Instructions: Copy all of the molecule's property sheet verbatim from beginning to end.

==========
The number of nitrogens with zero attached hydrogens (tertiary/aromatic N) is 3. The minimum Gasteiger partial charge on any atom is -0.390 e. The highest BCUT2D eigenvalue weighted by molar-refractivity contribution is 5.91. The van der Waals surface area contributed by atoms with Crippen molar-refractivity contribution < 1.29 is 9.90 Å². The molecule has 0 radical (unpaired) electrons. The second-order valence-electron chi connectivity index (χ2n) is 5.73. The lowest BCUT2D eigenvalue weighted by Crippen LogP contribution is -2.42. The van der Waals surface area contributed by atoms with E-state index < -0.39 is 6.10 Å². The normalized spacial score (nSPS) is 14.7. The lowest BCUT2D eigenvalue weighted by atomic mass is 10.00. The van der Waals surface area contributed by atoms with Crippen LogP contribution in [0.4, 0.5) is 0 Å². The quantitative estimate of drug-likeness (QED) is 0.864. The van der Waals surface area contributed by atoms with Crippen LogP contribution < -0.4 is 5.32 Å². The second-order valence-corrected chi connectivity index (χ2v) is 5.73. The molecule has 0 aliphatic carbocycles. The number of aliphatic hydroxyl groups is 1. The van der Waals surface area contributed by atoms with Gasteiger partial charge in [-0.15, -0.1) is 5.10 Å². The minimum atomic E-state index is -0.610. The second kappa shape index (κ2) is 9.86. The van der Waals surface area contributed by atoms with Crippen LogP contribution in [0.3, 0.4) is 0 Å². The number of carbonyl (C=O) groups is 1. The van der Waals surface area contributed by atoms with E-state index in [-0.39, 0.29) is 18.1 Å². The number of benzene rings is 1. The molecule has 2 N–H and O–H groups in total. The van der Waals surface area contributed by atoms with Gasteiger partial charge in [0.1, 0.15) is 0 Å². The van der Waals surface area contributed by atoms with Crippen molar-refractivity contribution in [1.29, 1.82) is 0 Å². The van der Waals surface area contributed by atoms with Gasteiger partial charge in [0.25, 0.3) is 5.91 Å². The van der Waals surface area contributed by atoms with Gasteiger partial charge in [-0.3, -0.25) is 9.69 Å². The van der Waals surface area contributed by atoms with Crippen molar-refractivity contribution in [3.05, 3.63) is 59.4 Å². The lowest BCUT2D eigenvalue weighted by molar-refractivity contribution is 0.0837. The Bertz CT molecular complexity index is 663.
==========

The number of nitrogens with zero attached hydrogens (tertiary/aromatic N) is 3. The minimum Gasteiger partial charge on any atom is -0.390 e. The highest BCUT2D eigenvalue weighted by molar-refractivity contribution is 5.91. The van der Waals surface area contributed by atoms with Crippen molar-refractivity contribution < 1.29 is 9.90 Å². The molecule has 0 radical (unpaired) electrons. The second-order valence-electron chi connectivity index (χ2n) is 5.73. The lowest BCUT2D eigenvalue weighted by Crippen LogP contribution is -2.42. The van der Waals surface area contributed by atoms with E-state index < -0.39 is 6.10 Å². The normalized spacial score (nSPS) is 14.7. The lowest BCUT2D eigenvalue weighted by atomic mass is 10.00. The van der Waals surface area contributed by atoms with Crippen LogP contribution in [0.4, 0.5) is 0 Å². The quantitative estimate of drug-likeness (QED) is 0.864. The van der Waals surface area contributed by atoms with Crippen LogP contribution < -0.4 is 5.32 Å². The second-order valence-corrected chi connectivity index (χ2v) is 5.73. The molecule has 0 aliphatic carbocycles. The number of aliphatic hydroxyl groups is 1. The van der Waals surface area contributed by atoms with Gasteiger partial charge in [-0.15, -0.1) is 5.10 Å². The minimum atomic E-state index is -0.610. The second kappa shape index (κ2) is 9.86. The van der Waals surface area contributed by atoms with Crippen LogP contribution in [0.3, 0.4) is 0 Å². The number of carbonyl (C=O) groups is 1. The van der Waals surface area contributed by atoms with E-state index in [-0.39, 0.29) is 18.1 Å². The number of benzene rings is 1. The molecule has 2 N–H and O–H groups in total. The van der Waals surface area contributed by atoms with Gasteiger partial charge in [0.1, 0.15) is 0 Å². The van der Waals surface area contributed by atoms with Crippen molar-refractivity contribution in [1.29, 1.82) is 0 Å². The van der Waals surface area contributed by atoms with Gasteiger partial charge in [0.25, 0.3) is 5.91 Å². The van der Waals surface area contributed by atoms with Gasteiger partial charge in [-0.3, -0.25) is 9.69 Å². The van der Waals surface area contributed by atoms with Crippen molar-refractivity contribution in [3.05, 3.63) is 59.4 Å². The lowest BCUT2D eigenvalue weighted by molar-refractivity contribution is 0.0837. The Bertz CT molecular complexity index is 663.